(Photo Credit: Jared Zevelansky)
The Miami HEAT travel to New York City to take on the Knicks Friday night. The HEAT enter 1-0 after beating the Boston Celtics on Ring Night. The Knicks have yet to play after their previous game was postponed due to Hurricane Sandy. Coup and I answer five burning questions about tonight's action.1. If Carmelo Anthony plays more at the four with Amar'e Stoudemire out, do the Knicks match up better with Miami?
Couper Moorhead: Unequivocally yes, though that might have as much to do with Stoudemire's recent performance, particularly defensively, as it does with Anthony's apparent efficiency at that position. Putting Anthony at a position where defenders are less equipped to deal with his particular skillset is always going to be logical, but it doesn't give New York any advantage against a Miami team that is already playing guys up a positional slot. At best, the move evens the playing field in terms of speed on the court, but if Miami is again defending a large number of isolation possessions, then not a ton will have changed other than one of the HEAT's shooters being covered by a more mobile defender.
Danny Martinez: Yes, I think the Knicks will matchup better with the HEAT if Anthony plays more power forward than usual. With the HEAT playing unconventionally, it’s probably better for the Knicks to stay away from playing traditional power forwards, especially since theirs are older veterans. Anthony at the four should help the Knicks deal with the HEAT’s speed.
Last season the Knicks played well with Anthony featured at the four. They didn’t fall off significantly defensively and it allowed Anthony to attack larger, slower defenders. That won’t happen against the HEAT, but it does present the Knicks with their best opportunity.2. The Knicks were very isolation heavy against Miami last year. Expect anything different?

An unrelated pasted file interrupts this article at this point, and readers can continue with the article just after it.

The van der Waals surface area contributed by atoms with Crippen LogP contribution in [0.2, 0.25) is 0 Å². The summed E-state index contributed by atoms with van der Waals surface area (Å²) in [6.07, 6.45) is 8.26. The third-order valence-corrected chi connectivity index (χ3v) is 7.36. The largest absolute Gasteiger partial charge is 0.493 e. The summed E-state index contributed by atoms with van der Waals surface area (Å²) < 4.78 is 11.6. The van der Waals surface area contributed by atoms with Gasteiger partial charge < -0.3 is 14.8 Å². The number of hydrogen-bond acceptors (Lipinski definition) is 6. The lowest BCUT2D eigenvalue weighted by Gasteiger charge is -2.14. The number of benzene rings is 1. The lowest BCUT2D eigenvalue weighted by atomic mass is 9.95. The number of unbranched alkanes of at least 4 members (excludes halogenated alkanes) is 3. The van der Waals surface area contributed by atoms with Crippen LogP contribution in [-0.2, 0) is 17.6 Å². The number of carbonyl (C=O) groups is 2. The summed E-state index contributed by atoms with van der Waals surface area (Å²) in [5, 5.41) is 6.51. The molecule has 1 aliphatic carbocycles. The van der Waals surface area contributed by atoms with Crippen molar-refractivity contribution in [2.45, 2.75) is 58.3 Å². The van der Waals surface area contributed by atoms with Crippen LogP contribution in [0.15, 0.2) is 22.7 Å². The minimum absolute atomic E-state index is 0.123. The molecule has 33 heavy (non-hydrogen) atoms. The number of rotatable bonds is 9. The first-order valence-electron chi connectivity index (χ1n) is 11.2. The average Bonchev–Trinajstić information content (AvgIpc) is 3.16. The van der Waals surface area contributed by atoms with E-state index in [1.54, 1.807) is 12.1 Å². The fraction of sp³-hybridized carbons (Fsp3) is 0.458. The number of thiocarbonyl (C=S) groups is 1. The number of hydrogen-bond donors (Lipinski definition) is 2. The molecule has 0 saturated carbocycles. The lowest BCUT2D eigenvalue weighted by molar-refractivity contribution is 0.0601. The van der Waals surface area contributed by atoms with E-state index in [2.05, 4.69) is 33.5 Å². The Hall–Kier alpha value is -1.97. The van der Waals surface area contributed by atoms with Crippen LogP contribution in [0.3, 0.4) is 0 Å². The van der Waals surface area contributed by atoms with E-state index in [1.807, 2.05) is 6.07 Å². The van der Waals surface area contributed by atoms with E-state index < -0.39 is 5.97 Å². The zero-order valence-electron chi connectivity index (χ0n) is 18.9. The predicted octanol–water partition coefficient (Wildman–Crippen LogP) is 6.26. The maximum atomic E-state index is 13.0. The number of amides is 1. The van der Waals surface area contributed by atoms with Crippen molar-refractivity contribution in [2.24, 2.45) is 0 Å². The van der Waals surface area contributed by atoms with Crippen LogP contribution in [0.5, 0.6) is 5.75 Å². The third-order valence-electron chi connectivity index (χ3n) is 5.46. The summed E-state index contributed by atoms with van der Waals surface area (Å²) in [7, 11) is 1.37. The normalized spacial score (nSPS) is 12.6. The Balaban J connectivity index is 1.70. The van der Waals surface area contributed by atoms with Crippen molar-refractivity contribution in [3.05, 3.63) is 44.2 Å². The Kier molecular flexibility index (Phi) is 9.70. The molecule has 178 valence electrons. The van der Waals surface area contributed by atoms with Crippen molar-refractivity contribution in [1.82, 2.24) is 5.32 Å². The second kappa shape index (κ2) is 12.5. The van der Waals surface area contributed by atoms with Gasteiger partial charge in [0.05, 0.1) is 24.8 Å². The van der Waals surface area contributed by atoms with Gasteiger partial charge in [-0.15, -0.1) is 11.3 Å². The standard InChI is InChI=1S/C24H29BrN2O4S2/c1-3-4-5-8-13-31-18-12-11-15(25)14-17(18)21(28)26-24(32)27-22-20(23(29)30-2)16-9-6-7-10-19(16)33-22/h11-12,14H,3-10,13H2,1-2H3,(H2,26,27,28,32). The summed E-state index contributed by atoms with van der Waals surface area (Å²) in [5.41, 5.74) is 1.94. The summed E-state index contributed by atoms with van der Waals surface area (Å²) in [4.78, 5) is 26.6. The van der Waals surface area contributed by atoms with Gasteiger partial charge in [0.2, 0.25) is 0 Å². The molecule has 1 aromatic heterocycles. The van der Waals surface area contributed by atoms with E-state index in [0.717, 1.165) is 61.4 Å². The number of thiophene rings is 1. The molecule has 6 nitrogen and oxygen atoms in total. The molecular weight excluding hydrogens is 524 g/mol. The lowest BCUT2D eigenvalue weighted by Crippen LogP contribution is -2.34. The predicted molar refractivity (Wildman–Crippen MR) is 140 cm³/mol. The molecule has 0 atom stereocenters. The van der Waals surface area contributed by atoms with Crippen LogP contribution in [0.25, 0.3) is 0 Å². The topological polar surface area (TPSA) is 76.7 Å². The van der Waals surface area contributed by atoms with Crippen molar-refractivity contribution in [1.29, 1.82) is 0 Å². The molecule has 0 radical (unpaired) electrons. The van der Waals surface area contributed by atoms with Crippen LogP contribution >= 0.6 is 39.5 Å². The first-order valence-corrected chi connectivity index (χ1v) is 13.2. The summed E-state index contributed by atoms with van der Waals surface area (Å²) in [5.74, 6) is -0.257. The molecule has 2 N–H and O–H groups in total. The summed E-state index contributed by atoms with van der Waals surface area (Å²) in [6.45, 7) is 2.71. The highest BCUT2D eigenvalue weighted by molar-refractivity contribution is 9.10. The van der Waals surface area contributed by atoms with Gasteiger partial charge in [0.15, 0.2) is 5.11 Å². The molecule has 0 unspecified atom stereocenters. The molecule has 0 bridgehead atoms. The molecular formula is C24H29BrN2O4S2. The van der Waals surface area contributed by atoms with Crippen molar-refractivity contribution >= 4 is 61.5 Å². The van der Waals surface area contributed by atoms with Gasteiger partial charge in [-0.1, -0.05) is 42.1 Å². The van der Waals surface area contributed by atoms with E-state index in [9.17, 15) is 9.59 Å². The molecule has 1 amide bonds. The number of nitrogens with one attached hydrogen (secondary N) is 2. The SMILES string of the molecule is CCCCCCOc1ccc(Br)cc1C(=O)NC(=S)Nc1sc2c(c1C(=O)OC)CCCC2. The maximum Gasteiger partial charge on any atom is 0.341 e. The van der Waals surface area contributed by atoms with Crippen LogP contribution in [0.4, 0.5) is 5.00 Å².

Couper: Almost a fifth of New York's offensive possessions were isolations last year, and that number rose dramatically when Mike Woodson took over as coach. That's a lot of ball-stopping, ball-watching offense which leads to habits that are tough to break. What the Knicks did last season doesn't preclude them from changing styles, but it's unlikely that things will be dramatically different so early into a season, especially with a number of new pieces on the team.
Danny: No, I don’t expect much different. The Knicks are what they are and what they are is an isolation heavy team. That’s not necessarily a bad thing, but it does make things easier for the HEAT. Their starting lineup isn’t offense heavy and the plus offensive players favor isolations. Raymond Felton and Tyson Chandler will probably run some pick-and-roll, but it won’t be the primary action. Unless something has changed greatly over the summer, I think we’ll see the Knicks attack the HEAT the same way they did in the second half of last season and in the postseason.3. While there probably aren't any doubts about Bosh playing center by now, is there anything specific you want to see from him against Tyson Chandler?
Couper: I'd like to see Bosh hit a couple of threes. Not because he needs to prove that he can hit them -- he's barely missing the one's he is taking, and the range looks far too easy for him -- but it would be interesting to see how Chandler's coverage of Bosh at the top of the key changes if a few of those shots go down.